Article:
It wasn't easy to make out what the cluster of Summit Middle School sixth-grade students were saying, since they chattered in a mixture of Spanish and English.
The group was comprised of roughly 40 dual-language students, most of whom had come to the middle school as the first graduating class of dual-language students from Dillon Valley Elementary School.
The students say they're excited to be part of the program, which is somewhat set apart from the other students, but is integrated in other ways. For these students, humanities is taught in Spanish, by Ivanna Aguerre, while other students are taught the same subject material in English. During their elective period, they take language arts in their native language.
"It's exciting, because we're the first generation that's in the dual-language program," student Isabel Serrano said.
Fellow student Sindell Perez said it's fun to be in the program because it's different than what other students are doing. And for Tuner McDonald, it's about positioning himself for better job opportunities later in life.
Still, it's not easy to learn two languages at once, McDonald admitted, and Sage Kent agreed.
"It's fun learning two languages," Kent said. "I came in second grade. It was hard to keep up with the kids who were fluent since kindergarten, but it's a lot easier for me now because I'm fluent."
Max Hess, who had to give up learning trumpet to stay in the program (the class periods conflict), said it's helpful to have Aguerre as a teacher. She's fluent, he said, and she speaks quickly. That helps him understand better as well as practice speaking more rapidly.
Paola Chinchilla, who's new to learning English, says the dual-language program helps her connect with students of other cultures.
"She's a new English learner," said Bethann Huston, the English language acquisition teacher. "This gives her the sense that her culture is here (at Summit Middle School), so there's a sense of comfort. ... Her language is respected and people value Spanish here."
Huston said data shows students have greater literacy when they're bilingual. A dual-language program also allows native Spanish speakers to retain their first language.
It's also attractive to some students and their families, like Grant Morgan, who tested into the program this year as a sixth-grader. The test assesses whether he has enough literacy in the second language to excel in the program. He came to the program from Silverthorne Elementary.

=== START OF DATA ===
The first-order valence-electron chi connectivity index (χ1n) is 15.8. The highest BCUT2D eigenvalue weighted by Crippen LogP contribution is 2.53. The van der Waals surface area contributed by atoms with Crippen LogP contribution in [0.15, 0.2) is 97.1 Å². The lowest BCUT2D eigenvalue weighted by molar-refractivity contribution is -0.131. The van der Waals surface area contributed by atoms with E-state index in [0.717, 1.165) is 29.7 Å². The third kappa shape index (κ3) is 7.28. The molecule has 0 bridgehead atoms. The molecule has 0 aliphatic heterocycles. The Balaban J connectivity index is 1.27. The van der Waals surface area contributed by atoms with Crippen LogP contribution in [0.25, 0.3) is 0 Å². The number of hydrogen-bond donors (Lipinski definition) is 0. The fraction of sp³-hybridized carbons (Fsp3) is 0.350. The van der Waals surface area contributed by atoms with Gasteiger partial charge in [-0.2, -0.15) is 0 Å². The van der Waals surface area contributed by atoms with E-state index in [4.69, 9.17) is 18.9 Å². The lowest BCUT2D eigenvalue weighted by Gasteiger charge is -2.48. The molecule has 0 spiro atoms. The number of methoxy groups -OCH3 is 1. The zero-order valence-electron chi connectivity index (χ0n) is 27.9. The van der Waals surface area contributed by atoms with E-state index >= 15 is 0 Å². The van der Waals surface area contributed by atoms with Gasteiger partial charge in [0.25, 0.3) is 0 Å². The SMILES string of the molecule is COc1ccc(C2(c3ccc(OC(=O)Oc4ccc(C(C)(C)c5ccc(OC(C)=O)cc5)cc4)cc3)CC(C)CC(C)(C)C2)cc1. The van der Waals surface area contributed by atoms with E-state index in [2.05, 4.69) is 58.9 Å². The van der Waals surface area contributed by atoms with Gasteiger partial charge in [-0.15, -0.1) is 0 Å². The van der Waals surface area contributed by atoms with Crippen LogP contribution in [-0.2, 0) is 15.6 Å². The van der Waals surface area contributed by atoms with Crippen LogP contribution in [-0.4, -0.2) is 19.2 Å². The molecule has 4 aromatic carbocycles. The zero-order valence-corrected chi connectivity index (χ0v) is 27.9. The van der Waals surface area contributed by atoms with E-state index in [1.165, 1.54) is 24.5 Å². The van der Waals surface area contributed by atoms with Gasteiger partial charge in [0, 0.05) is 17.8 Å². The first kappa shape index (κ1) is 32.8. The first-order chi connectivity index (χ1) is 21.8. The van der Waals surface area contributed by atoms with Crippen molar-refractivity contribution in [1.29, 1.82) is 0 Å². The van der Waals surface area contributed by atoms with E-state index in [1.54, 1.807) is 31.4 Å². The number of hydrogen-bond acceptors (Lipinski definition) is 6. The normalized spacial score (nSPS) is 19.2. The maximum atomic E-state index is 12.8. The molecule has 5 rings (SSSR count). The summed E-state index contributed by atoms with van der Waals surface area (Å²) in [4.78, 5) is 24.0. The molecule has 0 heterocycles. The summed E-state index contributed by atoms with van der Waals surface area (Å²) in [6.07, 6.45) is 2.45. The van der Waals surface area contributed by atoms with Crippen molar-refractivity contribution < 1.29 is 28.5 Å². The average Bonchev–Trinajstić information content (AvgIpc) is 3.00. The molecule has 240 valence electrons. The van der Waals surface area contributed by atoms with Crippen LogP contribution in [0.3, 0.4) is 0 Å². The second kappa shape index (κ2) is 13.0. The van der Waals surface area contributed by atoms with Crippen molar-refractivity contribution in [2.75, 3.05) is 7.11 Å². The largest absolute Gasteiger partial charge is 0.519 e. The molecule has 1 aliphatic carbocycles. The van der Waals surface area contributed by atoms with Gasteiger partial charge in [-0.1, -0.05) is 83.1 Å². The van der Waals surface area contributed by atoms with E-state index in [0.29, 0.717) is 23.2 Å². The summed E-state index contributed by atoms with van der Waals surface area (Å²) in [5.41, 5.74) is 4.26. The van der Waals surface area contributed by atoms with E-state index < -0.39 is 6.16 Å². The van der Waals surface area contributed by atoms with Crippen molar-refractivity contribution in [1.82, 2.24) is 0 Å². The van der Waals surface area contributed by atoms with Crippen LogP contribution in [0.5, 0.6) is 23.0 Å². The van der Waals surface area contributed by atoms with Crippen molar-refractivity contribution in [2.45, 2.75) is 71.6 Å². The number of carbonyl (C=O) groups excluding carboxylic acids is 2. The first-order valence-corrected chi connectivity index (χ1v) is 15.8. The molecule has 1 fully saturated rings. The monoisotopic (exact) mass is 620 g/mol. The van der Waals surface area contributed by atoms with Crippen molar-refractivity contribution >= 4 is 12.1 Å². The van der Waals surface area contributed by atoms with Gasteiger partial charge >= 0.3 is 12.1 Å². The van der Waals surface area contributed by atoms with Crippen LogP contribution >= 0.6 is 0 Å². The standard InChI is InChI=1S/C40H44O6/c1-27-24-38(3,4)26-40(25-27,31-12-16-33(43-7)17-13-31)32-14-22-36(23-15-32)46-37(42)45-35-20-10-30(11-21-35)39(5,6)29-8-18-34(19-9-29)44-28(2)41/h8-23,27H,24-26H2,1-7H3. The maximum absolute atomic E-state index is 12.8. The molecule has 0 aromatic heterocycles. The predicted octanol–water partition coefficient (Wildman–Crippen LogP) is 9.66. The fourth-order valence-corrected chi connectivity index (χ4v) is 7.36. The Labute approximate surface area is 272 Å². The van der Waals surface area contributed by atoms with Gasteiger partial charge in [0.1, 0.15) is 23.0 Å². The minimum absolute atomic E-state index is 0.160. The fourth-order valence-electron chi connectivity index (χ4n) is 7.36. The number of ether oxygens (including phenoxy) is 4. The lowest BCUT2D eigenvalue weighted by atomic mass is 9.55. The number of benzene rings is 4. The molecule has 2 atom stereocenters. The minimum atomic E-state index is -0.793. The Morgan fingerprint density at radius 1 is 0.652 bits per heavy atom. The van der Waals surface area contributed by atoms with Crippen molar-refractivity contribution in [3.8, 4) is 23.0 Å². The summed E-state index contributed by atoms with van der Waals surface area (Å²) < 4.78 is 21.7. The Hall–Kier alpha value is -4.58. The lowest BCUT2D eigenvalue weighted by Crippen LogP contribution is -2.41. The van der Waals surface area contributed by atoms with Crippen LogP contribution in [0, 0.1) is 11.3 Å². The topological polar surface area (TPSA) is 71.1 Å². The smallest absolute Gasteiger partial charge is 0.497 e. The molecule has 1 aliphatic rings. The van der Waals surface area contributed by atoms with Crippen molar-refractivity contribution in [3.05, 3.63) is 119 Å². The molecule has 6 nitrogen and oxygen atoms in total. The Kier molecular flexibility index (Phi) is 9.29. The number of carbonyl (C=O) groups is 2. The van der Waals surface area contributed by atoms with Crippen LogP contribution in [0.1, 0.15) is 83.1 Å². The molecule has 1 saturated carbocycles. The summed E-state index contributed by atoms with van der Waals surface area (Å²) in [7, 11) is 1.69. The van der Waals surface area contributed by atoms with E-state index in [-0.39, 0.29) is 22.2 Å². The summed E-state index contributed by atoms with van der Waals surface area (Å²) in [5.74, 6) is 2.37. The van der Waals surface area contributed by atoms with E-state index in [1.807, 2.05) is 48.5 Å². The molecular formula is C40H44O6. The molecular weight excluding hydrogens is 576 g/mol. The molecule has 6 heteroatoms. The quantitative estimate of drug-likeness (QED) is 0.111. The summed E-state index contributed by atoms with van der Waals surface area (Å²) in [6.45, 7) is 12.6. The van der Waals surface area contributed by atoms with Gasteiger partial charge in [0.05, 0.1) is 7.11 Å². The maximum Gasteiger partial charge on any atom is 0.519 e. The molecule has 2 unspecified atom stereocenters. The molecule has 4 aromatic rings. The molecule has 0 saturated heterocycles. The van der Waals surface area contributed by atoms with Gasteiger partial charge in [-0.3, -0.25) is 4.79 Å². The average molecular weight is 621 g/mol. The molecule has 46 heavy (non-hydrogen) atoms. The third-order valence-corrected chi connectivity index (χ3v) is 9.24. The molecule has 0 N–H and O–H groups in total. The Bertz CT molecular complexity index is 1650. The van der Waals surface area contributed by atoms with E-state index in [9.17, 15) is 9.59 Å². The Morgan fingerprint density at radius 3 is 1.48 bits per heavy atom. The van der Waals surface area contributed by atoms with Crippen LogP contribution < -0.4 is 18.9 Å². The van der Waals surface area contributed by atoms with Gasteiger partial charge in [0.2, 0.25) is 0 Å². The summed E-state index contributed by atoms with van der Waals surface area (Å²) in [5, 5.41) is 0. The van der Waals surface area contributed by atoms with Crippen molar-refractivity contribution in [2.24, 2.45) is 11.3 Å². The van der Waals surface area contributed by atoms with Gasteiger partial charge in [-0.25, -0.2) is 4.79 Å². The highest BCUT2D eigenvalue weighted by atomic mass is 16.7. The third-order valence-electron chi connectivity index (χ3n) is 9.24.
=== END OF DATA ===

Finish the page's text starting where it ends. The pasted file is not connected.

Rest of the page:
"It's a great way to learn a new language and expand your horizons," Morgan said of the program.
He and the others will continue the program into seventh and eighth grades, because school officials have committed to keeping the dual-language program around. Huston said staffing may be a challenge, particularly in seventh and eighth grades, when teachers need content certifications as well as fluency in both languages.
For Aguerre, it's important the community values the program and continues it.
"This is something people have to value," she said. "We not only teach language skills ... We teach to be open-minded and to feel and live the language and the culture it has. They learn the same content, but in Spanish."
It's not common to have such a program, Aguerre added. Typically, students have to study abroad to have the same exposure to language and to understand how that language is part of a bigger world.
"You can do that right here in Summit County," she said. "It's a fusion of cultures."
She explained that language is an emotional tool to connect with people on the planet. It's a physical tool because the bilingual brain statistically performs better. It's an economic tool because students are better positioned for success in life.
"(Students) are feeling they're part of something cool here and want to be recognized. They're different, but different in a really cool way," Huston said.
Aguerre finished her third and last year in Summit School District and will be moving on to teach in Kuwait, but she emphasized that the program should continue.
"What is happening in the classroom is enriching the community," she said. "It's valuable and it's free."